NEW YORK (AP) — Knight Capital says investors have agreed to supply it with $400 million in financing, which would help the trading firm stay in business after last week's disastrous software glitch that shook stock trading and jeopardized its future.
The company said in a regulatory filing on Monday that the unnamed investors agreed to buy $400 million of preferred stock that will be converted into about 267 million of its shares.
Knight Capital currently has about 98.2 million outstanding shares, according to FactSet. This means that the investors will have majority control of the business.
Knight Capital Group Inc., based in Jersey City, N.J., expects the transaction to be completed later in the day. A representative for the company could not be immediately reached for comment.
A CNBC report on Sunday said that those supplying the financing included the brokerage firm TD Ameritrade Holding Corp., private-equity firms General Atlantic and Blackstone, and brokerage and investment bank Stifel Nicolas.
Knight Capital takes orders from big brokers like TD Ameritrade and E-Trade. It then routes them to the exchanges where stocks are traded, like the New York Stock Exchange.
Also on Monday, the New York Stock Exchange and NYSE MKT temporarily gave custodial responsibility for some securities to Getco LLC's designated market maker division that had been under Knight Capital America's designated market maker unit. The action covers 524 NYSE securities and 156 NYSE MKT securities.
NYSE Euronext, which runs NYSE and NYSE MKT, said that exchange rules allows securities to be temporarily reallocated whenever the exchange feels such a move would be in the public interest. The company said it will work with and monitor Knight Capital's financing plans before returning responsibilities back to their designated market maker division.
Designated market makers can quote a buy and sell price on stocks and supply continuous liquidity throughout the trading day. They are viewed as particularly important during the open and close of trading, as well as during times when there is a lot of volatility in the market.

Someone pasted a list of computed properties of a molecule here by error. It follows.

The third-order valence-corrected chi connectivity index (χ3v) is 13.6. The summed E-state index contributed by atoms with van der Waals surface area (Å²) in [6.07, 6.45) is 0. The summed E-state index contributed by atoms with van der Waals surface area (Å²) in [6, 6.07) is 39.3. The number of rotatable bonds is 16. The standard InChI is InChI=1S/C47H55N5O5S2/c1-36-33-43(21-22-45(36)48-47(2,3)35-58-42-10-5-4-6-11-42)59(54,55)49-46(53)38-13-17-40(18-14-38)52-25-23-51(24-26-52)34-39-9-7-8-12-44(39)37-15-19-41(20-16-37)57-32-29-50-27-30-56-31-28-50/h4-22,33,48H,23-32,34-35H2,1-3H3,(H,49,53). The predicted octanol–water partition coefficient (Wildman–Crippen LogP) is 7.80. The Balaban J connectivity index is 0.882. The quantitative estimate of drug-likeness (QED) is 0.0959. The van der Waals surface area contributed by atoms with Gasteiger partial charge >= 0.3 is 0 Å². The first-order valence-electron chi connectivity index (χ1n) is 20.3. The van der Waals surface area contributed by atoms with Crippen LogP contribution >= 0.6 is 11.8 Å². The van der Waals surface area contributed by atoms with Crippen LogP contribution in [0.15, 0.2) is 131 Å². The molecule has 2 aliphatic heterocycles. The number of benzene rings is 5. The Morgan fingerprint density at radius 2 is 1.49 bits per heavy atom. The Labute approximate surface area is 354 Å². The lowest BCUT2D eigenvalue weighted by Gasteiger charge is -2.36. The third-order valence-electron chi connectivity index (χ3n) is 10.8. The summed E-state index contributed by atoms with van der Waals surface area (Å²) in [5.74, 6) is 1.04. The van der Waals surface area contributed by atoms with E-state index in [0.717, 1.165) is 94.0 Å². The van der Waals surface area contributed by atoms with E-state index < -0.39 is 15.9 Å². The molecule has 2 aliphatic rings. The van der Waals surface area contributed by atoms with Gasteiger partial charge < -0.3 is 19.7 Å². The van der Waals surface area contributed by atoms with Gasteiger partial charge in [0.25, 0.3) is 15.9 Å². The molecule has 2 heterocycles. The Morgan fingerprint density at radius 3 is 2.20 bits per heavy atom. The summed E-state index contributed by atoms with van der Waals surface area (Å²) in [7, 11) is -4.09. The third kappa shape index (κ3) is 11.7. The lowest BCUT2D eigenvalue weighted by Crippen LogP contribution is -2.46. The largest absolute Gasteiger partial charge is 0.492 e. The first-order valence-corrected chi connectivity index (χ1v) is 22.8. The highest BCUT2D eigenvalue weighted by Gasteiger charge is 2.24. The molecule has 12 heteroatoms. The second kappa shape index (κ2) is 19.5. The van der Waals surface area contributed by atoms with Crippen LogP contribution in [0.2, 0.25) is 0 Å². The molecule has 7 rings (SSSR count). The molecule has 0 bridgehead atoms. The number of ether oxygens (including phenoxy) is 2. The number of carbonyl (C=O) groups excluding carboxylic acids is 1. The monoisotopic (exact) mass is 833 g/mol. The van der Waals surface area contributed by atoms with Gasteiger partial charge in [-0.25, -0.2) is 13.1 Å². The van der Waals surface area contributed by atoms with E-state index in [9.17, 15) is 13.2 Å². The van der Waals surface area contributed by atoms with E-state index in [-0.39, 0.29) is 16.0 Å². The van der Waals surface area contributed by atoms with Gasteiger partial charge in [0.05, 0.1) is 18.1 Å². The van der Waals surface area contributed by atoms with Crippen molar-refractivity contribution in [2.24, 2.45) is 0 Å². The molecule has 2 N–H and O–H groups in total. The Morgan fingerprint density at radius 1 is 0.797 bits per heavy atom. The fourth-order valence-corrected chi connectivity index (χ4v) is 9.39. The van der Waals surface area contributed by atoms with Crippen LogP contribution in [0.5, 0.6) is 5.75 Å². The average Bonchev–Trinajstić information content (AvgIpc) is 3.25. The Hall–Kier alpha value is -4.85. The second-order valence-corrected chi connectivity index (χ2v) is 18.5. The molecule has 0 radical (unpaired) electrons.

Knight Capital has been fighting for survival since Wednesday, when a problem with a newly installed piece of software wound up funneling erroneous orders for some 140 stocks to the market for the first 45 minutes of trading. That caused shares of some stocks to swing wildly.
Those 45 minutes have been devastating for Knight, which has scrambled to reassure clients and investors that it's got things under control. The head of the Securities and Exchange Commission on Friday publicly called the incident "unacceptable."
Knight was left on the hook for some $440 million to cover the mistaken trades, or nearly four times what it earned last year. That expense, it said, "severely impacted" its capital base, and the company said it might be forced to sell itself.
Knight's blunder revives a thorny debate in the financial system about the merits of high-speed trading, where lightning-fast mathematical models trade stocks in milliseconds and, as recent mistakes indicates, strain the system that is supposed to handle them.
The foul-up was the latest in a string of high-profile technical problems that have left some investors convinced they can't trust the financial markets. The biggest was the "flash crash" in May 2010, when a computer problem caused the Dow Jones industrial average to drop nearly 600 points in five minutes. The most recent was Facebook's debut on the Nasdaq stock exchange in May, when technical problems at Nasdaq kept some investors from knowing if their trades had gone through